The SYNC technology has already appeared in the new Ford Focus and a number of US models and Ken Czubay, Ford vice president, U.S. Marketing, Sales and Service, believes the manufacturer will now be the first to install the technology on all of its cars.
"Ford is strengthening its leadership position as the only full-line automaker with plans to offer available hands-free mobile device connectivity on 100 percent of its passenger vehicle line up," said Czubay, responding to the increasing number of bans on the use of mobile phones and texting whilst behind the wheel.
Ford has announced it is reducing the price of SYNC technology in the US, but no plans have been revealed for the UK market yet.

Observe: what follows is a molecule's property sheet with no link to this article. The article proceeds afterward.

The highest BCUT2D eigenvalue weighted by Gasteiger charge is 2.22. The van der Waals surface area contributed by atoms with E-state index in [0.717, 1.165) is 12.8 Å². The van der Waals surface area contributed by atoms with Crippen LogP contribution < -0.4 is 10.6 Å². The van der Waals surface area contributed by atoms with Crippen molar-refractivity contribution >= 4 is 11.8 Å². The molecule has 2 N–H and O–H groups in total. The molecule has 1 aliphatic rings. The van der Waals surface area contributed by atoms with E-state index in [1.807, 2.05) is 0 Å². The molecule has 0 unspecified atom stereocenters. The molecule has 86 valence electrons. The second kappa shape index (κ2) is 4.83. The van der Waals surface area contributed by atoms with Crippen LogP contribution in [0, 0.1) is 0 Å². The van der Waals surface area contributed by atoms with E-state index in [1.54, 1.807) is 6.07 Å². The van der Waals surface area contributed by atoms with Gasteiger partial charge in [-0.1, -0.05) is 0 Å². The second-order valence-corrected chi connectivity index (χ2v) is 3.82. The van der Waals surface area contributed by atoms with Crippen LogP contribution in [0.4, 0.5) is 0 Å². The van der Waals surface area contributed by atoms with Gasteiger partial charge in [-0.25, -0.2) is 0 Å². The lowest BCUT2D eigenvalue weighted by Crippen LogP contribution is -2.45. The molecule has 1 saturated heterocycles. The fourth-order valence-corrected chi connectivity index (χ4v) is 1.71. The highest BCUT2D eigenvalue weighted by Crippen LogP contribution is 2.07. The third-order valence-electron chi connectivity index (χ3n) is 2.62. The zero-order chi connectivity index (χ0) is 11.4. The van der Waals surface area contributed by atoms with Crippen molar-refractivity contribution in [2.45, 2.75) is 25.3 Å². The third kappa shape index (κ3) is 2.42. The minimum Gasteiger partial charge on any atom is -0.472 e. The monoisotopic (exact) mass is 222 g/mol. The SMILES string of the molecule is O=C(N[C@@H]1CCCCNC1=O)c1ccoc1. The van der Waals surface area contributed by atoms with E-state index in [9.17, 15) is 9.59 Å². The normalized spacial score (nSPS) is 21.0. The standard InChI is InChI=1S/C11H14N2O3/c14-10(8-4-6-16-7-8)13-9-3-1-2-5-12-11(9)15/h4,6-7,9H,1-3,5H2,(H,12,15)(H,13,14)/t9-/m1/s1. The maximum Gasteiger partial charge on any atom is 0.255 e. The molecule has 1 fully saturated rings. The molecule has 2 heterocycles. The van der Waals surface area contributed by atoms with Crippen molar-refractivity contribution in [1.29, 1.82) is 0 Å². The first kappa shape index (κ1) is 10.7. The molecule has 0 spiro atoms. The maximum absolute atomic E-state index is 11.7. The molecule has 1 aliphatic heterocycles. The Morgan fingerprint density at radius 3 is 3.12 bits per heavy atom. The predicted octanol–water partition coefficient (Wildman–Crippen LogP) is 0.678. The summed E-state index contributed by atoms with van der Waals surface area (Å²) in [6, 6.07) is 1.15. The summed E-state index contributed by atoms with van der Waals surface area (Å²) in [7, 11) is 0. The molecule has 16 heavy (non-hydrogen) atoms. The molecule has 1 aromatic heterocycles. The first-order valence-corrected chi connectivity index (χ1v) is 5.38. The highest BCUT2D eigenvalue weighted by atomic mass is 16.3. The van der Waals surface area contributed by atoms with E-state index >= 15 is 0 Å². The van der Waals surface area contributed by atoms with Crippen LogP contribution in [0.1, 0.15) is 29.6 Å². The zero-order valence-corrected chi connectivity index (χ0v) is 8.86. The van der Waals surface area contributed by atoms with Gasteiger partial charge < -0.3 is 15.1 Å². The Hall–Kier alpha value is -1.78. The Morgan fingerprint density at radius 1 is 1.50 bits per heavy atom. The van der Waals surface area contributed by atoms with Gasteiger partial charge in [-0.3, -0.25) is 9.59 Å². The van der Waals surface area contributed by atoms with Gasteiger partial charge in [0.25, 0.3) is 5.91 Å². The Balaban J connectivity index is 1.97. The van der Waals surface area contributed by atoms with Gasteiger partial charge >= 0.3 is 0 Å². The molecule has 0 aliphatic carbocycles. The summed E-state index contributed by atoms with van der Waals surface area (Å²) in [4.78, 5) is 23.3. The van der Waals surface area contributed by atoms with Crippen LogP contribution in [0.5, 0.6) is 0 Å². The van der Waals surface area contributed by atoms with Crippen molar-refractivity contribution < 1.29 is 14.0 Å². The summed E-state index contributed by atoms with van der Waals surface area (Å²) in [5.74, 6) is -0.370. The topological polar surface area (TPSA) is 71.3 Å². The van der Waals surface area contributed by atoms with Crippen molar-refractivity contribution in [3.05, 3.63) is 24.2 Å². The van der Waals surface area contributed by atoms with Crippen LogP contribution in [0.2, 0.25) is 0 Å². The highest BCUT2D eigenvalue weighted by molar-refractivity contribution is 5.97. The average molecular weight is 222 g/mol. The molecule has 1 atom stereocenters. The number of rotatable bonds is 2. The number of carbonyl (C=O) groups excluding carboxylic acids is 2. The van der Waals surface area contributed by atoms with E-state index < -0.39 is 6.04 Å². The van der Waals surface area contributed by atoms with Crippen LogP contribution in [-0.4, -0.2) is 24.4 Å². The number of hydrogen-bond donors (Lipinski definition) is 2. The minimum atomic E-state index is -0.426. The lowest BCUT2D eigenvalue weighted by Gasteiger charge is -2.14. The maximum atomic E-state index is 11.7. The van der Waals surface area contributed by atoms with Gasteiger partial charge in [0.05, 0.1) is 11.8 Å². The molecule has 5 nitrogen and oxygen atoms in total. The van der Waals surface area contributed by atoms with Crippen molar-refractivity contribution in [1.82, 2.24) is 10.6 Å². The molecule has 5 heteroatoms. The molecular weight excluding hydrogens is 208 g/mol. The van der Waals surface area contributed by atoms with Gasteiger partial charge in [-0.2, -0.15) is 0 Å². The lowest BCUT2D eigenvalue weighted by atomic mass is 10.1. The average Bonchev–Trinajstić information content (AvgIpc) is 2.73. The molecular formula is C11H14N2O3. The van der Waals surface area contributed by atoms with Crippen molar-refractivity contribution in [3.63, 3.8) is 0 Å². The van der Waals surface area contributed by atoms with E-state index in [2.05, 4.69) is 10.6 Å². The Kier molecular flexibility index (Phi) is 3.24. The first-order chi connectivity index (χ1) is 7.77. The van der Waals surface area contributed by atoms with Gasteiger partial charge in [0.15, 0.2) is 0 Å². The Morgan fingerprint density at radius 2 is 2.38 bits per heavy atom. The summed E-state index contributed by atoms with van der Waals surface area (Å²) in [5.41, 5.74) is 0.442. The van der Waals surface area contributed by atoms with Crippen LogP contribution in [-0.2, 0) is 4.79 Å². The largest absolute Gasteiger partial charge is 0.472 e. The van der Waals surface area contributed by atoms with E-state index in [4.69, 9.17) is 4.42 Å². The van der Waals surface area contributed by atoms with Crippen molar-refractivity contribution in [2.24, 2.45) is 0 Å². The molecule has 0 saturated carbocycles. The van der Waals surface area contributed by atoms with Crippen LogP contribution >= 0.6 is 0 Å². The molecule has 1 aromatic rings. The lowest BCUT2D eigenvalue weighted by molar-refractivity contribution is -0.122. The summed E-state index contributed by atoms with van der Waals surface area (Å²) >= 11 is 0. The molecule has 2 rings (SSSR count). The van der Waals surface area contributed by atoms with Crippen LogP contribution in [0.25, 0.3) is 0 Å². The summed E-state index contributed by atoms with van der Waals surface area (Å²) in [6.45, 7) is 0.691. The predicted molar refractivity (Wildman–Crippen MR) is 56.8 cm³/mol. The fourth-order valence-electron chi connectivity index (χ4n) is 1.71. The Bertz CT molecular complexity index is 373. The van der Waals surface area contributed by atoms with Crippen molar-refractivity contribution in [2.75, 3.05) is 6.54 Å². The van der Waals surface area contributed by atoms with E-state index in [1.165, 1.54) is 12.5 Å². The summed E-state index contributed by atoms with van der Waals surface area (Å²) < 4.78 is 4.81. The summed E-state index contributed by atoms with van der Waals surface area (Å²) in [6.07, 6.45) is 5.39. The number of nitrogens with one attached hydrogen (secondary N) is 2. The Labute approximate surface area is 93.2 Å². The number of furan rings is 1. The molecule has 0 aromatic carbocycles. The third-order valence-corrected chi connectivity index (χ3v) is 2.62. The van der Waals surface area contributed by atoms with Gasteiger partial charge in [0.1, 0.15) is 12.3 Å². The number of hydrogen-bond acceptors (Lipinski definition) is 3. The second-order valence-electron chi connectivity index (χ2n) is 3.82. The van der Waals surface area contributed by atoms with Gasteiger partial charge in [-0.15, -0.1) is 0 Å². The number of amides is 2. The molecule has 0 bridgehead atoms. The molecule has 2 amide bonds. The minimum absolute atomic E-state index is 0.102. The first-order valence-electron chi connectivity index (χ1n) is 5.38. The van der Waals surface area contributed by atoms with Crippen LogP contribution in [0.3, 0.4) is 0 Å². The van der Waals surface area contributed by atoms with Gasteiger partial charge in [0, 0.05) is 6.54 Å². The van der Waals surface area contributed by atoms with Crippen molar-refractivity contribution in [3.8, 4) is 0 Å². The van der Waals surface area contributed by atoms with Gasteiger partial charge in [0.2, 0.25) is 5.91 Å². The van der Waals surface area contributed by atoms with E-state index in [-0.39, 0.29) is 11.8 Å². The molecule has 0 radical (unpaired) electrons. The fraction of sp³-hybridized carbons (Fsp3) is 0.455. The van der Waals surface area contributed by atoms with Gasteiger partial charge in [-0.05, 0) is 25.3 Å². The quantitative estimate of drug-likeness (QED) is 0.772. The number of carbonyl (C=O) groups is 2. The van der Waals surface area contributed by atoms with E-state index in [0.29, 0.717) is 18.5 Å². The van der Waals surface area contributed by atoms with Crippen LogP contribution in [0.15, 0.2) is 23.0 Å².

However, the technology is now available on more than three million Ford cars and vans since its launch in 2007, including the new Ford Focus.
The SYNC system used in the Ford Focus includes hands-free voice-activated systems capable of connecting to a mobile phone via Bluetooth or a digital music player via a USB connection.
The service also includes an emergency calling service in the event of an accident and a ‘Vehicle Health Report’ outlining maintenance information on the Focus.
From 2012, European versions of the technology will include the ability to provide wi-fi for up to five wireless devices including smart phones, laptops and computer gaming devices.
The new 2011 Ford Focus is available now from Ford dealerships in the UK. Entry-level Edge versiosn start from £16,000 but two higher-spec trim levels are available in the shape of Zetec and Titanium models costing £17,000 and £18,750 respectively.
A top-spec Ford Focus Titanium X completes the four-strong Ford Focus range with prices starting from £21,250.